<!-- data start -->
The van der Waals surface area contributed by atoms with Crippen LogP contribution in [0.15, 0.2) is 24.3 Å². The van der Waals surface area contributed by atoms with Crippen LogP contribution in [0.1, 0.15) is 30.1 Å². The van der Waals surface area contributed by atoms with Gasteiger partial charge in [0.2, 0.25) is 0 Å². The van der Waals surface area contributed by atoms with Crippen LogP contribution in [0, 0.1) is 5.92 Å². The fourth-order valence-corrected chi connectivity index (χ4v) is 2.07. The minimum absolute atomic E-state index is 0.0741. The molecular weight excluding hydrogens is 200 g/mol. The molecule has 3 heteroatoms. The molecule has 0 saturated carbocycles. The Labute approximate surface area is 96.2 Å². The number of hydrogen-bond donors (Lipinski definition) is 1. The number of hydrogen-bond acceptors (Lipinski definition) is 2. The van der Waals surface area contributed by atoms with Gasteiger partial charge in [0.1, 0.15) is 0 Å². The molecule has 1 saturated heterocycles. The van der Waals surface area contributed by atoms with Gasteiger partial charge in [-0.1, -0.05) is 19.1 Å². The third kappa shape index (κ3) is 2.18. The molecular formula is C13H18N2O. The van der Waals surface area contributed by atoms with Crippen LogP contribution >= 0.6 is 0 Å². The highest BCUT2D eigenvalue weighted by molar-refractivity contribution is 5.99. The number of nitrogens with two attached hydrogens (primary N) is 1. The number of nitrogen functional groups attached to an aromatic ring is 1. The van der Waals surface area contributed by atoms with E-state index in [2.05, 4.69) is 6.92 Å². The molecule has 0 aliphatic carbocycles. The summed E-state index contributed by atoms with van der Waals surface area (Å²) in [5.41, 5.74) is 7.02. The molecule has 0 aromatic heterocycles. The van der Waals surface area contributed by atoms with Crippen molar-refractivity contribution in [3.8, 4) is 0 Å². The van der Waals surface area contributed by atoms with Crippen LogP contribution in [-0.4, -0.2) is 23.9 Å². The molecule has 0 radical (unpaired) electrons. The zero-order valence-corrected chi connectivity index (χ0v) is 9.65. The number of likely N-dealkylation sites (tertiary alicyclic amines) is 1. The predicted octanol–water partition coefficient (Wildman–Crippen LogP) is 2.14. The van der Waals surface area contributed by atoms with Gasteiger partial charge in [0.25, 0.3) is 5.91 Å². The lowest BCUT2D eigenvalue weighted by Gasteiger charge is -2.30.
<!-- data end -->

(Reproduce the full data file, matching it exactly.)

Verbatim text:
The van der Waals surface area contributed by atoms with Crippen LogP contribution in [0.15, 0.2) is 24.3 Å². The van der Waals surface area contributed by atoms with Crippen LogP contribution in [0.1, 0.15) is 30.1 Å². The van der Waals surface area contributed by atoms with Gasteiger partial charge in [0.2, 0.25) is 0 Å². The van der Waals surface area contributed by atoms with Crippen LogP contribution in [0, 0.1) is 5.92 Å². The fourth-order valence-corrected chi connectivity index (χ4v) is 2.07. The minimum absolute atomic E-state index is 0.0741. The molecular weight excluding hydrogens is 200 g/mol. The molecule has 3 heteroatoms. The molecule has 0 saturated carbocycles. The Labute approximate surface area is 96.2 Å². The number of hydrogen-bond donors (Lipinski definition) is 1. The number of hydrogen-bond acceptors (Lipinski definition) is 2. The van der Waals surface area contributed by atoms with Gasteiger partial charge in [0.1, 0.15) is 0 Å². The molecule has 1 saturated heterocycles. The van der Waals surface area contributed by atoms with Gasteiger partial charge in [-0.1, -0.05) is 19.1 Å². The third kappa shape index (κ3) is 2.18. The molecular formula is C13H18N2O. The van der Waals surface area contributed by atoms with Crippen LogP contribution >= 0.6 is 0 Å². The highest BCUT2D eigenvalue weighted by molar-refractivity contribution is 5.99. The number of nitrogens with two attached hydrogens (primary N) is 1. The number of nitrogen functional groups attached to an aromatic ring is 1. The van der Waals surface area contributed by atoms with E-state index in [2.05, 4.69) is 6.92 Å². The molecule has 0 aliphatic carbocycles. The summed E-state index contributed by atoms with van der Waals surface area (Å²) in [5.41, 5.74) is 7.02. The molecule has 0 aromatic heterocycles. The van der Waals surface area contributed by atoms with Crippen molar-refractivity contribution in [3.8, 4) is 0 Å². The van der Waals surface area contributed by atoms with Crippen LogP contribution in [-0.4, -0.2) is 23.9 Å². The molecule has 0 radical (unpaired) electrons. The zero-order valence-corrected chi connectivity index (χ0v) is 9.65. The number of likely N-dealkylation sites (tertiary alicyclic amines) is 1. The predicted octanol–water partition coefficient (Wildman–Crippen LogP) is 2.14. The van der Waals surface area contributed by atoms with Gasteiger partial charge in [0.25, 0.3) is 5.91 Å². The lowest BCUT2D eigenvalue weighted by Gasteiger charge is -2.30.